Making a Choice in an Endless Choice World

Over the last year we’ve been fixing up the condo we purchased in Seattle. As we’ve been doing the remodel we find ourselves doing research on such things as kitchen faucets. Who knew there were 1000s of different faucets and not only are there 1000s of different faucets, we have access to all of them.

So on a Saturday morning my wife and I sit on the couch and start at opposite ends of the Internet and narrowing down the options.

In a world of endless resources how do you find the perfect resource? How do you find the perfect faucet?

You rely on others to help you out.

I’m not sure how many faucet reviews I read, how many rating systems I learned on different websites, but I do know without all those reviews, without people taking the time to write about their purchases our job of picking the perfect faucet would have easily doubled.

Are we teaching students to make choices in a world where choices are endless?

There’s a skill to all of this, and part of it is making a decision based on the best data you can find and have at your disposal. Are we teaching students to find and evaluate data? Are we teaching them to read reviews ranging from 5 stars to 1 stars and make a judgement call a product, or a piece of information?

I’ve watched people struggle with this world of endless choice and in the end I’ve watched people get so overwhelmed by all the information that they just pick one and hope for the best.

We need to be teaching our students how to evaluate not only information, but information about products and services as well and how to use that information to make an informed decision.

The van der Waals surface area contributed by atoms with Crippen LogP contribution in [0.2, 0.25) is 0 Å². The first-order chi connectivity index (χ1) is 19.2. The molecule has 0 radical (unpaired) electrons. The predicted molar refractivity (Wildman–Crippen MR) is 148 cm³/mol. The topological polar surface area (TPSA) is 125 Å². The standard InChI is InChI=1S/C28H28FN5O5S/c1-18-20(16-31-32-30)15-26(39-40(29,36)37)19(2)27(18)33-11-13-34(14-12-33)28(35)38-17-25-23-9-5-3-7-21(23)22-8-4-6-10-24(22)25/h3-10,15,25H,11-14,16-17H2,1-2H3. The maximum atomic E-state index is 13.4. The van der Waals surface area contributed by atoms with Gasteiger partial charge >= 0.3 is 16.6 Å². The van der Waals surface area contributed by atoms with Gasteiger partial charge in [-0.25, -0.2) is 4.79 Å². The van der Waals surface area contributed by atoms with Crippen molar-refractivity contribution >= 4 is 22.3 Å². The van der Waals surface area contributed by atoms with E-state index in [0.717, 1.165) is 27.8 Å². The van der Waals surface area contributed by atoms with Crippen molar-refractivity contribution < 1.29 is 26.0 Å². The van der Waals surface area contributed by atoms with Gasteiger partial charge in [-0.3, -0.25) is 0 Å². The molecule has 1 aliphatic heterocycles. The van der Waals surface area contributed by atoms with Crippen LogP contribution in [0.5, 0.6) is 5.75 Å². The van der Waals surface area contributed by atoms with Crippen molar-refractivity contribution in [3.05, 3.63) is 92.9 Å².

1 Comment

  1. That’s a great example to jump off from, Jeff. Since relocating to a rural area far from big stores, I find myself doing a lot more ordering online for items, even recently jeans.

    There is something there to learn about using recommendations, which may be as much art as skill. You have to learn to read a little behind the review; and try to assess, “is this a person like me”. It’s also ambiguous because you can find polar opposites in almost every review, how do you get to be able to weigh them, and do so efficiently? And how to deal with the choice of review sites?

    And like blogging, there is some payback, like contributing your own reviews to sites.

    Plus there is the side of evaluating reviews by people you don;t know (e.g. the reviews on Amazon) and people you do know- your own recommendation networks.

    You’ve got something there, there.

    (PS so which faucet did you end up with? I hate mine…)

Submit a Comment

Your email address will not be published. Required fields are marked *